In March 1964, Schmidt became instant scientific celebrity when he and his colleagues published four now classic papers describing what Schmidt called quasi-stellar radio sources. It took some time before the scientific community accepted the term quasars.
In a 2014 interview, Schmidt recalled the excitement around his discovery. It was all very flattering and, not insignificantly, good for his career. He became chairman of the physics, mathematics, and astronomy division at Caltech in 1975, then director of Hale Observatories, which operated the Palomar and Mt. Wilson instruments.
“It was a fantastic event,” Schmidt said. “But once it’s done, it’s done.”
The most satisfying work came later, when he was able to show where the quasars were in the timeline of the universe. As some of the most distant objects that can be studied, which also makes them the oldest, “they show a snapshot of what the universe looked like at that time,” he said. “I was able to gather evidence about the early evolution of the universe.”
According to Djorgovski, they provided the first indications of what is known as the epoch of reionization of the early universe, when stars and galaxies began to form. “It was one of the major milestones in the evolution of the universe,” added Djorgovski.
Quasars turned out to be cosmic dinosaurs, ancient beasts roaming the space landscape and preying on weaker creatures to feed their enormous appetites. This, along with the discovery of the cosmic microwave background, turned out to be the final nail in the coffin of the so-called steady-state theory of the universe, which held that the universe had always been like that, and always would be.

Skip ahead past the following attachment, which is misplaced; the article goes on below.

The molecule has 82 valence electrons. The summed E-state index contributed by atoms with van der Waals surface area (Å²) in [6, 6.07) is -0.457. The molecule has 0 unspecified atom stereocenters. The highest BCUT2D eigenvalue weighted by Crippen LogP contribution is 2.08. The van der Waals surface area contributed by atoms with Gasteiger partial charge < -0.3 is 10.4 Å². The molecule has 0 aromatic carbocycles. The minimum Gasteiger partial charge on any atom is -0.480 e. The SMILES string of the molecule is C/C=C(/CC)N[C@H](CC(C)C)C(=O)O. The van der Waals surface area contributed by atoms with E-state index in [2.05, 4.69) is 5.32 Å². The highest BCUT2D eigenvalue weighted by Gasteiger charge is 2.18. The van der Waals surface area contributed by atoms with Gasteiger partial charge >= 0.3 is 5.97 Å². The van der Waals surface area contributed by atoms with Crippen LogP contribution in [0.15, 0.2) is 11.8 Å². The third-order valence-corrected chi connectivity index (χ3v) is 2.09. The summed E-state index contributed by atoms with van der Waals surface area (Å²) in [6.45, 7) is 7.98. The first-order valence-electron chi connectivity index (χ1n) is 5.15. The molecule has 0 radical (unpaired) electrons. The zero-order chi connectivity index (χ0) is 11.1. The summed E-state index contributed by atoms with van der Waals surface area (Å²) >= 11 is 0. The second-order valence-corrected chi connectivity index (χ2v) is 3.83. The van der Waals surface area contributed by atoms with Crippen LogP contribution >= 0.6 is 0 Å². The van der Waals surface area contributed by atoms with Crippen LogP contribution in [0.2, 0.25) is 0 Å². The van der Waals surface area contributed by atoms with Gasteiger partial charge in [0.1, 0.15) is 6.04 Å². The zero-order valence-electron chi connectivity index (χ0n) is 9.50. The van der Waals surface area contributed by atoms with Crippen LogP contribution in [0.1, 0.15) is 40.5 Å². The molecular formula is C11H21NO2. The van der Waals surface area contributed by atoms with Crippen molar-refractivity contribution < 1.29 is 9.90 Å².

These relics of an ancient cosmos, so fantastically distant and so unlike anything created in space today, were proof that the young universe was a much different place.
Supermassive black holes are now thought to exist at the center of most large galaxies, such as the Milky Way. But relatively few these days have active quasars, or what are now called galactic nuclei. They are active because they eat. Over time, the vast majority of black holes consume all the dust, gas, and other things in their region and go into hibernation.
The black hole at the center of the Milky Way, known as Sagittarius A*, is part of. In the future, however, his appetite will arouse. The nearest large galaxy, Andromeda, is steadily approaching the outskirts of the Milky Way. The two giants will collide in about 4 billion years.
This event will send tides of gas and dust against the deadly shoreline of black holes in both galaxies. It should be a fantastic sight, but no one on Earth will see it. By then the sun will have swelled and reddened and rendered our planet uninhabitable.
After coming close to fame, Schmidt served for two years as president of the prestigious American Astronomical Society. Besides the Kavli Prize, he won the Royal Astronomical Society Gold Medal in 1980 and the James Craig Watson Medal in 1991.
Schmidt was married to Cornelia “Corrie” Schmidt-Tom for 64 years, until her death in 2020. He is survived by his three daughters, Anne, Marijke and Elizabeth.
Johnson is a former Times writer.